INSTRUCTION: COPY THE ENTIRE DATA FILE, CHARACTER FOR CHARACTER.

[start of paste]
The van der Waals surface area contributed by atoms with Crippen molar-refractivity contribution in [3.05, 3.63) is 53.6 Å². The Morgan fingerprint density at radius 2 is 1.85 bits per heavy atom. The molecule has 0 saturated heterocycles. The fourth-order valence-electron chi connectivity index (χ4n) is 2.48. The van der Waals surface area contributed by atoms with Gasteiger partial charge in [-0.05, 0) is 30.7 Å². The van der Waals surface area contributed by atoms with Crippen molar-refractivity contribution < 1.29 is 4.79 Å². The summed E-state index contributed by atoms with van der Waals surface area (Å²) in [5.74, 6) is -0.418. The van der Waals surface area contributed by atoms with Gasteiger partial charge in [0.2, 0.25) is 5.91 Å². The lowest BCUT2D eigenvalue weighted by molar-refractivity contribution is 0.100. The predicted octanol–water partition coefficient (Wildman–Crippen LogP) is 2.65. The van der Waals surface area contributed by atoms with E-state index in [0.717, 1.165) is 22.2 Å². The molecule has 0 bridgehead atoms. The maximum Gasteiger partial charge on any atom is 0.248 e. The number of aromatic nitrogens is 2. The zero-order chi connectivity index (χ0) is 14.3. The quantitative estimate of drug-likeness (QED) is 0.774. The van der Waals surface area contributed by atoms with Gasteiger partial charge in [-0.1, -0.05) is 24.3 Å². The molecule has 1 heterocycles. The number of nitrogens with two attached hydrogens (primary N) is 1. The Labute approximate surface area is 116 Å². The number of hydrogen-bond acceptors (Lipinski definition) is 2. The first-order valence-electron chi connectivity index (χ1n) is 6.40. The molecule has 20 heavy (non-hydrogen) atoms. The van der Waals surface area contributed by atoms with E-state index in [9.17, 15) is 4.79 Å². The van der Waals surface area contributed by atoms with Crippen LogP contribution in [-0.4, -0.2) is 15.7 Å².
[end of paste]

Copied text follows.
The van der Waals surface area contributed by atoms with Crippen molar-refractivity contribution in [3.05, 3.63) is 53.6 Å². The Morgan fingerprint density at radius 2 is 1.85 bits per heavy atom. The molecule has 0 saturated heterocycles. The fourth-order valence-electron chi connectivity index (χ4n) is 2.48. The van der Waals surface area contributed by atoms with Gasteiger partial charge in [-0.05, 0) is 30.7 Å². The van der Waals surface area contributed by atoms with Crippen molar-refractivity contribution < 1.29 is 4.79 Å². The summed E-state index contributed by atoms with van der Waals surface area (Å²) in [5.74, 6) is -0.418. The van der Waals surface area contributed by atoms with Gasteiger partial charge in [0.2, 0.25) is 5.91 Å². The lowest BCUT2D eigenvalue weighted by molar-refractivity contribution is 0.100. The predicted octanol–water partition coefficient (Wildman–Crippen LogP) is 2.65. The van der Waals surface area contributed by atoms with E-state index in [0.717, 1.165) is 22.2 Å². The molecule has 0 bridgehead atoms. The maximum Gasteiger partial charge on any atom is 0.248 e. The number of aromatic nitrogens is 2. The zero-order chi connectivity index (χ0) is 14.3. The quantitative estimate of drug-likeness (QED) is 0.774. The van der Waals surface area contributed by atoms with Gasteiger partial charge in [-0.1, -0.05) is 24.3 Å². The molecule has 1 heterocycles. The number of nitrogens with two attached hydrogens (primary N) is 1. The Labute approximate surface area is 116 Å². The number of hydrogen-bond acceptors (Lipinski definition) is 2. The first-order valence-electron chi connectivity index (χ1n) is 6.40. The molecule has 20 heavy (non-hydrogen) atoms. The van der Waals surface area contributed by atoms with E-state index in [9.17, 15) is 4.79 Å². The van der Waals surface area contributed by atoms with Crippen LogP contribution in [-0.4, -0.2) is 15.7 Å².